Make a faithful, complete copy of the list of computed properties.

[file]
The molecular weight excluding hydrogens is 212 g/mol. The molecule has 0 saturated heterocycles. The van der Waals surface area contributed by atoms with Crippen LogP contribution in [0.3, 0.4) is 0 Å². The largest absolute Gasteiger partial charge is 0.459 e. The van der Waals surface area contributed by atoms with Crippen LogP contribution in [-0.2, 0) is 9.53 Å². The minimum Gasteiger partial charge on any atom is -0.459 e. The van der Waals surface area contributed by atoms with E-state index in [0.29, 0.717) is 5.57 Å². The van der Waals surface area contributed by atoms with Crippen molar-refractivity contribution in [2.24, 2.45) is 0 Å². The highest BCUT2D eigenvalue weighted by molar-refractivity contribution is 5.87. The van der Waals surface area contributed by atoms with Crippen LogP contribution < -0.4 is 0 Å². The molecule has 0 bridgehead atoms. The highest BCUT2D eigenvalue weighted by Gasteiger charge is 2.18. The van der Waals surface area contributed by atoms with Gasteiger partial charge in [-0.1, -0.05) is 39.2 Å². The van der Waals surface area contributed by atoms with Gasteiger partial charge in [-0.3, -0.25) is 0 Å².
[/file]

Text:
The molecular weight excluding hydrogens is 212 g/mol. The molecule has 0 saturated heterocycles. The van der Waals surface area contributed by atoms with Crippen LogP contribution in [0.3, 0.4) is 0 Å². The largest absolute Gasteiger partial charge is 0.459 e. The van der Waals surface area contributed by atoms with Crippen LogP contribution in [-0.2, 0) is 9.53 Å². The minimum Gasteiger partial charge on any atom is -0.459 e. The van der Waals surface area contributed by atoms with E-state index in [0.29, 0.717) is 5.57 Å². The van der Waals surface area contributed by atoms with Crippen molar-refractivity contribution in [2.24, 2.45) is 0 Å². The highest BCUT2D eigenvalue weighted by molar-refractivity contribution is 5.87. The van der Waals surface area contributed by atoms with Crippen LogP contribution < -0.4 is 0 Å². The molecule has 0 bridgehead atoms. The highest BCUT2D eigenvalue weighted by Gasteiger charge is 2.18. The van der Waals surface area contributed by atoms with Gasteiger partial charge in [-0.1, -0.05) is 39.2 Å². The van der Waals surface area contributed by atoms with Gasteiger partial charge in [-0.3, -0.25) is 0 Å².